She goes on to say that the changes cannot be entirely attributed to new laws, and this is where our views converge. For me, the idea of addiction being a sickness is not a new one. I have personally watched happy healthy people plummet in to anger, depression, and even suicide because of actions that led them down a path of addiction. I used to think, like others do, that addicts simply choose to be that way. If they didn’t want to be addicts, why wouldn’t they just stop? And then it hit me.

 

At the beginning of any addiction there is a search. A search for meaning, for affirmation, for euphoria, or the urge to forget or erase some hurt you are feeling. I am purposefully not including people who are forced in to drugs by someone lording over them because well, they don’t have a choice. And that is a discussion for a whole other post. But we can go there if any of you would like, just let me know in the comments. No, I’m focusing on people who make a conscious choice to begin their path of destruction. Unfortunately most people don’t realize they have addictive tendencies until it is too late. But when I started to actually look at addicts as ill human beings, I started to notice a pattern; everyone is suffering from a heart issue.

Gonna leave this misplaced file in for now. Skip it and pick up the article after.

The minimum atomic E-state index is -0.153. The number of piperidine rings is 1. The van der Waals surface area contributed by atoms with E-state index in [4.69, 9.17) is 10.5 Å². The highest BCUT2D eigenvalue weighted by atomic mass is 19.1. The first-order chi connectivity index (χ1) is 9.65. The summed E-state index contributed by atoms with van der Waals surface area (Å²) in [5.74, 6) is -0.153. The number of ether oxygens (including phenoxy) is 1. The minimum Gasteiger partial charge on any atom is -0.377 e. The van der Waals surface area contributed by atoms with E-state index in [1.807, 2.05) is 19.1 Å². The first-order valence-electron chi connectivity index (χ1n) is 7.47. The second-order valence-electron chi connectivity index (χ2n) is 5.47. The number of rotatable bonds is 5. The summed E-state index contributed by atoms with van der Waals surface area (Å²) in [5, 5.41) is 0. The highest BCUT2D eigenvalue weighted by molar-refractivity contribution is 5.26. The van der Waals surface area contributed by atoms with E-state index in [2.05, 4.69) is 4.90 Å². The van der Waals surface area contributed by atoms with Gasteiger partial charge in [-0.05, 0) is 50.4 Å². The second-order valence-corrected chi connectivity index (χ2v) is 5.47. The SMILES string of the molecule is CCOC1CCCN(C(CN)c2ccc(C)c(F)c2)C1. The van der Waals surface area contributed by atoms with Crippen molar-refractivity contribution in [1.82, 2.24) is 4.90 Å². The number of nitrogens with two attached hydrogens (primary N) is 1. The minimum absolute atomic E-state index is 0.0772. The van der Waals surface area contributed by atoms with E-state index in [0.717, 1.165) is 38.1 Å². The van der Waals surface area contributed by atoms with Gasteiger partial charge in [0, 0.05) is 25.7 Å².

And so it is my firm belief, that most of the issues surrounding addiction, can be solved with love. (Break out the hippy bashing music) What I mean is, once we start to love the addict again and stop treating them like some sort of lower life form, I think we can actually start to make a real difference in the world. And it starts long before they are middle-aged and begging in the streets. This is a process that needs to begin from birth essentially. Parents are the front lines, and need to create a home environment that is wrapped in love. Where the child feels safe and able to share whatever is going on in their lives. That means the parents have to get their act together long before they have kids. Then we as a society need to continue this trend in our schools, by putting far greater emphasis on the mental health of every student. And if we are going to continue paying higher and higher taxes, can we at least make sure every kid can go to school without worrying about how they are going to eat. Seriously! It is 2018 and we are Americans. Why is childhood hunger still a thing? And since there is no perfect system, the ones that slip through the cracks and make it to adulthood with a debilitating addiction, let’s just circle them with support. Make it impossible for them to have it any other way.